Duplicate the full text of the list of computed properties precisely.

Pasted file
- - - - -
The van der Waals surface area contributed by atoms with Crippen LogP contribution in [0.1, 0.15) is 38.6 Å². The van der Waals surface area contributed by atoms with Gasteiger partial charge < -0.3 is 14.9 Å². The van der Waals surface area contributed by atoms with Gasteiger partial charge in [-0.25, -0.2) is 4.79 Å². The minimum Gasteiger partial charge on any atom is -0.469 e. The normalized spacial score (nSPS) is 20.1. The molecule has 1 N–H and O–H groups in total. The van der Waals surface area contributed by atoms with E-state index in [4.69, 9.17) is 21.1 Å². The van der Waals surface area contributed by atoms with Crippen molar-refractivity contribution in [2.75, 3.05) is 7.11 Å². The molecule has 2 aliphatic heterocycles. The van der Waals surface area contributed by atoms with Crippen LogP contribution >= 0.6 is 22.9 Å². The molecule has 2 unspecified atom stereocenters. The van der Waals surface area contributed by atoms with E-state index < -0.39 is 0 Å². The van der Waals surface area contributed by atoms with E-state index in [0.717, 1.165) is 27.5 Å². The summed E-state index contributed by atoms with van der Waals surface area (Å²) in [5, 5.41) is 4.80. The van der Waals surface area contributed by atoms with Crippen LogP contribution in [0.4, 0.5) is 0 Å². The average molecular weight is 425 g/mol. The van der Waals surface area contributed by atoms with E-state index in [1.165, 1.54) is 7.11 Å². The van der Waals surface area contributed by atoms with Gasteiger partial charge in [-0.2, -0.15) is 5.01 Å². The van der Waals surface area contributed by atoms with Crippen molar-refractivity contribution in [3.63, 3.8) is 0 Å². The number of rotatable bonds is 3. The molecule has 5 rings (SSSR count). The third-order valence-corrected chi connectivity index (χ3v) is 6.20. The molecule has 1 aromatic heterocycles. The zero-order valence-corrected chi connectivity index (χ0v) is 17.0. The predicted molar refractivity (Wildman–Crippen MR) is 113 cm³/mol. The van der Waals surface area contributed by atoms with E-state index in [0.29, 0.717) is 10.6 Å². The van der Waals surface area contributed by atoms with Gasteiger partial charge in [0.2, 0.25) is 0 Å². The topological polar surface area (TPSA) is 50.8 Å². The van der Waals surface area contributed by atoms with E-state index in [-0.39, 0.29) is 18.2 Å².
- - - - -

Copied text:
The van der Waals surface area contributed by atoms with Crippen LogP contribution in [0.1, 0.15) is 38.6 Å². The van der Waals surface area contributed by atoms with Gasteiger partial charge < -0.3 is 14.9 Å². The van der Waals surface area contributed by atoms with Gasteiger partial charge in [-0.25, -0.2) is 4.79 Å². The minimum Gasteiger partial charge on any atom is -0.469 e. The normalized spacial score (nSPS) is 20.1. The molecule has 1 N–H and O–H groups in total. The van der Waals surface area contributed by atoms with E-state index in [4.69, 9.17) is 21.1 Å². The van der Waals surface area contributed by atoms with Crippen molar-refractivity contribution in [2.75, 3.05) is 7.11 Å². The molecule has 2 aliphatic heterocycles. The van der Waals surface area contributed by atoms with Crippen LogP contribution >= 0.6 is 22.9 Å². The molecule has 2 unspecified atom stereocenters. The van der Waals surface area contributed by atoms with E-state index < -0.39 is 0 Å². The van der Waals surface area contributed by atoms with E-state index in [0.717, 1.165) is 27.5 Å². The summed E-state index contributed by atoms with van der Waals surface area (Å²) in [5, 5.41) is 4.80. The van der Waals surface area contributed by atoms with Crippen LogP contribution in [0.4, 0.5) is 0 Å². The average molecular weight is 425 g/mol. The van der Waals surface area contributed by atoms with E-state index in [1.165, 1.54) is 7.11 Å². The van der Waals surface area contributed by atoms with Gasteiger partial charge in [-0.2, -0.15) is 5.01 Å². The van der Waals surface area contributed by atoms with Crippen molar-refractivity contribution in [3.63, 3.8) is 0 Å². The number of rotatable bonds is 3. The molecule has 5 rings (SSSR count). The third-order valence-corrected chi connectivity index (χ3v) is 6.20. The molecule has 1 aromatic heterocycles. The zero-order valence-corrected chi connectivity index (χ0v) is 17.0. The predicted molar refractivity (Wildman–Crippen MR) is 113 cm³/mol. The van der Waals surface area contributed by atoms with E-state index in [0.29, 0.717) is 10.6 Å². The van der Waals surface area contributed by atoms with Gasteiger partial charge in [0.2, 0.25) is 0 Å². The topological polar surface area (TPSA) is 50.8 Å². The van der Waals surface area contributed by atoms with E-state index in [-0.39, 0.29) is 18.2 Å².